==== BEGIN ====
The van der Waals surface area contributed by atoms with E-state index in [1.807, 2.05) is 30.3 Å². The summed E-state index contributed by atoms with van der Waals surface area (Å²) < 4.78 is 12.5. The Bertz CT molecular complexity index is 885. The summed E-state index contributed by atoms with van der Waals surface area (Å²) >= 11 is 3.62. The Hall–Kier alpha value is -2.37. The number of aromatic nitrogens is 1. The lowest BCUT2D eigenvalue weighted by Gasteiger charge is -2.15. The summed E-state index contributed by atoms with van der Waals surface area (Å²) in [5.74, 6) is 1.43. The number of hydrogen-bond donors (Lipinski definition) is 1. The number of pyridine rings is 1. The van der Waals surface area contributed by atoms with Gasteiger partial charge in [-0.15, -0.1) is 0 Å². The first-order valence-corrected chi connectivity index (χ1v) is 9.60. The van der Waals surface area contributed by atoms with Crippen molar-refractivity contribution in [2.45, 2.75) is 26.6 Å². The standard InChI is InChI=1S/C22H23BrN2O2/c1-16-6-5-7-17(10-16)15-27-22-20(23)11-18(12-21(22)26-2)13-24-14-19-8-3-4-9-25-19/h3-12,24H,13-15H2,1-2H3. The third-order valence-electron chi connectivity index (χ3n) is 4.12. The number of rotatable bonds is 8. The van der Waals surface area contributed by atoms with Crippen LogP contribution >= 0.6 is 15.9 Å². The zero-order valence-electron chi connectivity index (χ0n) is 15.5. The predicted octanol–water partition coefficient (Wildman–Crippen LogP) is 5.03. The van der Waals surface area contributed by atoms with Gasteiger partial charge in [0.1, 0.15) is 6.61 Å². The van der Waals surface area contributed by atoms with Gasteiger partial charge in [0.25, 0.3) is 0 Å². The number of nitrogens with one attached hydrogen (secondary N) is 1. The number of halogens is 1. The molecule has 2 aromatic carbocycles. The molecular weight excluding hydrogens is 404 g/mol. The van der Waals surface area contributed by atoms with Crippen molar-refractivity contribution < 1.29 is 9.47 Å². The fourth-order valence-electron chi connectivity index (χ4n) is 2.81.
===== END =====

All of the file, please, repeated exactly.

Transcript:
The van der Waals surface area contributed by atoms with E-state index in [1.807, 2.05) is 30.3 Å². The summed E-state index contributed by atoms with van der Waals surface area (Å²) < 4.78 is 12.5. The Bertz CT molecular complexity index is 885. The summed E-state index contributed by atoms with van der Waals surface area (Å²) >= 11 is 3.62. The Hall–Kier alpha value is -2.37. The number of aromatic nitrogens is 1. The lowest BCUT2D eigenvalue weighted by Gasteiger charge is -2.15. The summed E-state index contributed by atoms with van der Waals surface area (Å²) in [5.74, 6) is 1.43. The number of hydrogen-bond donors (Lipinski definition) is 1. The number of pyridine rings is 1. The van der Waals surface area contributed by atoms with Gasteiger partial charge in [-0.15, -0.1) is 0 Å². The first-order valence-corrected chi connectivity index (χ1v) is 9.60. The van der Waals surface area contributed by atoms with Crippen molar-refractivity contribution in [2.45, 2.75) is 26.6 Å². The standard InChI is InChI=1S/C22H23BrN2O2/c1-16-6-5-7-17(10-16)15-27-22-20(23)11-18(12-21(22)26-2)13-24-14-19-8-3-4-9-25-19/h3-12,24H,13-15H2,1-2H3. The third-order valence-electron chi connectivity index (χ3n) is 4.12. The number of rotatable bonds is 8. The van der Waals surface area contributed by atoms with Crippen LogP contribution >= 0.6 is 15.9 Å². The zero-order valence-electron chi connectivity index (χ0n) is 15.5. The predicted octanol–water partition coefficient (Wildman–Crippen LogP) is 5.03. The van der Waals surface area contributed by atoms with Gasteiger partial charge in [0.1, 0.15) is 6.61 Å². The van der Waals surface area contributed by atoms with Gasteiger partial charge in [0.25, 0.3) is 0 Å². The number of nitrogens with one attached hydrogen (secondary N) is 1. The number of halogens is 1. The molecule has 2 aromatic carbocycles. The molecular weight excluding hydrogens is 404 g/mol. The van der Waals surface area contributed by atoms with Crippen molar-refractivity contribution < 1.29 is 9.47 Å². The fourth-order valence-electron chi connectivity index (χ4n) is 2.81.